Football is often referred to as o jogo bonito, Portuguese for ‘The beautiful game’ – a nickname popularized by the Brazilian great Pelé. And rightly so. Just like any other beautiful movement, like say dance, it’s got rhythm, coordination and balance. And at the same time, it’s got skill. However, just being a master at dribbling, tackling, shooting or goalkeeping does not necessarily make you a great player.
Some of the best football players on field today are also terrific mathematicians, and believe it or not, they use mathematics in their daily life. They instinctively understand the concepts of geometry, speed-distance-time, calculus which is utilized to the fullest during the game. This is not determined by their ability to solve complex equations on a blackboard, but their intuitive understanding of the power of mathematics which gives them the edge over other players. Here’s the math behind some of the most common goal and defense tactics, which lends a method to the madness in this beautiful game:
A great example of real-time use of geometry to create space and beat defenders is the ‘tiki-taka’. This is a systems approach to football founded upon team unity and a comprehensive understanding in the geometry of space on a football field. The football players try to form triangles all around the pitch to maintain the ball possession, making it difficult for the opponent to obtain the ball and organize their game.
One of the most mathematically sound strategies to distract the striker is to create a larger obstruction to reduce the space available to score, hence lowering the probability of a goal. Often when a striker is in a one-on-one situation with the goalkeeper, the latter charges towards the striker rapidly to close the space thereby reducing the angle and space available to strike the ball.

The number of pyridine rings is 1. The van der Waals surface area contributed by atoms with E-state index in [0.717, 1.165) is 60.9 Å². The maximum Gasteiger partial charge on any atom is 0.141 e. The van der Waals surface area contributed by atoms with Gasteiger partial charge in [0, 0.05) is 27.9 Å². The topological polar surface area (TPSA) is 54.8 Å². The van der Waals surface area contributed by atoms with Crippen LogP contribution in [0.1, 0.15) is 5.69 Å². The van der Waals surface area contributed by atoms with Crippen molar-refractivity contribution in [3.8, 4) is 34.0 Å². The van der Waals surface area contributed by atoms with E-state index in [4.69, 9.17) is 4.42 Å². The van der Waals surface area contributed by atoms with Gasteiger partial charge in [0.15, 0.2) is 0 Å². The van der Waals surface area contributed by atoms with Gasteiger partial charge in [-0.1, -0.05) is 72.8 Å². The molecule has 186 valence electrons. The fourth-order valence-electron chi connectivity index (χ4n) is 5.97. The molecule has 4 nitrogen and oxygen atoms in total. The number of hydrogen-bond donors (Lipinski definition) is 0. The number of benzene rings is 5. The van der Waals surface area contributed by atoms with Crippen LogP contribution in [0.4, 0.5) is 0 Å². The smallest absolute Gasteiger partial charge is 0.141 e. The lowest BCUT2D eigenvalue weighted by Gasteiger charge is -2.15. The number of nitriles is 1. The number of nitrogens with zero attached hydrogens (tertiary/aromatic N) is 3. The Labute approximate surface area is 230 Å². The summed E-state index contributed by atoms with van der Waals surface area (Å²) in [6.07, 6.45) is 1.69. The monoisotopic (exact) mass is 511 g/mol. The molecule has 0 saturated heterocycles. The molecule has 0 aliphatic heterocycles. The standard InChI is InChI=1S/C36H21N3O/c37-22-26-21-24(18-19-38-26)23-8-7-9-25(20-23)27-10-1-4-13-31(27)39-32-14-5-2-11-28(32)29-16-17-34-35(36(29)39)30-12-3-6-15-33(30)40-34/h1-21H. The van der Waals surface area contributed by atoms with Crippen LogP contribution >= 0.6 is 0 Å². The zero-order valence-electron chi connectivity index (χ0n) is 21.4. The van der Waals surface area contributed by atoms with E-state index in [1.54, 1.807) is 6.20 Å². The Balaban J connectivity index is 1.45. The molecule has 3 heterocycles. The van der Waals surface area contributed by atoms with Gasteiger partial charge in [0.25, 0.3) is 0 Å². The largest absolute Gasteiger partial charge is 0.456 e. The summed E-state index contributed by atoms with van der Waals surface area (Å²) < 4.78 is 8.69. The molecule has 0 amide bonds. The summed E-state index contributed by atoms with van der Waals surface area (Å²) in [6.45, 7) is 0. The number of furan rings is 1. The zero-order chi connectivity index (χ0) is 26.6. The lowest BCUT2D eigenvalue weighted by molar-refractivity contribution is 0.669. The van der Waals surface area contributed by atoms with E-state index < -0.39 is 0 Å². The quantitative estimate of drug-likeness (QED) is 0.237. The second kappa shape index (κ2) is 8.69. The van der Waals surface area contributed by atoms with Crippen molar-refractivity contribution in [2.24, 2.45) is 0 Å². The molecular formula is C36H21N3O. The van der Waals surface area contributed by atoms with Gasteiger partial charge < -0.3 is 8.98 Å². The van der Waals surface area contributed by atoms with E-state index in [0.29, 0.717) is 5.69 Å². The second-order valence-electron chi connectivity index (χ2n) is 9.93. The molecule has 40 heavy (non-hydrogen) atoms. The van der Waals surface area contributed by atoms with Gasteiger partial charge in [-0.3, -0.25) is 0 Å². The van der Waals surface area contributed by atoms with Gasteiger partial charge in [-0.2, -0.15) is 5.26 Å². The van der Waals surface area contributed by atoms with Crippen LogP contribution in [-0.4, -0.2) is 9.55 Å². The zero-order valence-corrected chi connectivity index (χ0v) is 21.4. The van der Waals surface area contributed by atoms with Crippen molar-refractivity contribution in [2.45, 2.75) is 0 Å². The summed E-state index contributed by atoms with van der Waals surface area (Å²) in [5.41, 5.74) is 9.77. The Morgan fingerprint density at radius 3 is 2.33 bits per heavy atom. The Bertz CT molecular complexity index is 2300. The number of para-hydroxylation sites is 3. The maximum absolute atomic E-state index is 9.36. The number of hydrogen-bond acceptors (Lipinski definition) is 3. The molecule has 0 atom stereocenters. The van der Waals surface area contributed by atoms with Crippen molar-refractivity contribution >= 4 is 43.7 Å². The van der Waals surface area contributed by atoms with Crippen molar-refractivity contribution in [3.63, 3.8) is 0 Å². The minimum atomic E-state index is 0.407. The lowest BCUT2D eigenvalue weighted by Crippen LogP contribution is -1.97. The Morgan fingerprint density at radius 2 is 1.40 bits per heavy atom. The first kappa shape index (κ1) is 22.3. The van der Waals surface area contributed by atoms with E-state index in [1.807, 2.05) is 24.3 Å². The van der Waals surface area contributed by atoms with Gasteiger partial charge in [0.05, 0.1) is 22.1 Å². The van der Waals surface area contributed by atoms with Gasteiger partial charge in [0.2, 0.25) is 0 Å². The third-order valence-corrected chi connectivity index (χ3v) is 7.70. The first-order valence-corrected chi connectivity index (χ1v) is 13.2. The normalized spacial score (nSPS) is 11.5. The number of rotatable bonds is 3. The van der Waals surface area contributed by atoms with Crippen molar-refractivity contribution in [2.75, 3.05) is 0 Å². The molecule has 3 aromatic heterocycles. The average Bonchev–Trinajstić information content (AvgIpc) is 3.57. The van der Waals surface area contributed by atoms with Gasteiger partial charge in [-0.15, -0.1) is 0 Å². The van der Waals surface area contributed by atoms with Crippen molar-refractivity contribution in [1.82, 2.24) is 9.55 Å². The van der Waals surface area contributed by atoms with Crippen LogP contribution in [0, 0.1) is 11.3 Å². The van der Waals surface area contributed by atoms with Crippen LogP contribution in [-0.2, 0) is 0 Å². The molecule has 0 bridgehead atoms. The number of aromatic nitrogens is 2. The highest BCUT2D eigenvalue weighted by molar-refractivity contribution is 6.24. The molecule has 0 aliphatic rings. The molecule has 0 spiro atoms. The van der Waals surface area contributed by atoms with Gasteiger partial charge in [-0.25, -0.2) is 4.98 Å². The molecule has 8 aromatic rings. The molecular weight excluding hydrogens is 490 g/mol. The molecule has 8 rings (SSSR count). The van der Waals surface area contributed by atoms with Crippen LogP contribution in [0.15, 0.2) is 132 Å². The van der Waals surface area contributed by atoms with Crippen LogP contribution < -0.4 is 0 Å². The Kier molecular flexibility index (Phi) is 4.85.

Beating the goalkeeper’s charge
One of the most beautiful moves in football is chipping a charging goalkeeper. As the space reduces, the cool minded striker notices the increase in space to score. A 3-dimensional view allows the striker to kick over the charging goalkeeper’s head, and into the goal. The chip shot, which is a quite a player and fan favorite among players, doesn’t require power, rather a deft touch which follows a perfect parabola into the net.
Teams these days are aware about past penalties taken by players. Most players follow a pattern in their penalty shots and this analysis of previous shots puts the keeper in a much better situation to predict the next shot.
Square goal posts vs Round posts
The goalposts we see nowadays are circular and have an elliptical cross section. This suggestion was made as the goalposts before 1987 used to have a square cross section. Which invariably meant that most of the shots that hit the posts, came out instead of going in which brought unnecessary disappointment to the team.
Analytics and statistics
While mathematics was initially used for strategizing the buying and selling of players, it is now integrated to what it can also do on the tactical analysis of the game. Believe it or not, almost every football team today has a team of mathematicians or statisticians who help the head coach define strategies based on data. A huge amount of data is collected and analysed to understand opposing teams game-play, strengths and weaknesses of players to define tactics. E.g. if Barcelona’s Messi and Iniesta pass the ball 300 times to each other on an average, what kind of advantage can the opposition gain by reducing their total number of passes to 100?
Football is not just a game but a passion that unites millions of people across the globe. As a famous mathematician and Arsenal fan, Professor Marcus Du Sautoy, once said, “Those players who intuitively have a good sense of geometry and calculus, they’re the ones who will have the edge.” So which player do you think has the edge this World Cup?
(The author of the article is Manan Khurma – Founder & CEO, Cuemath)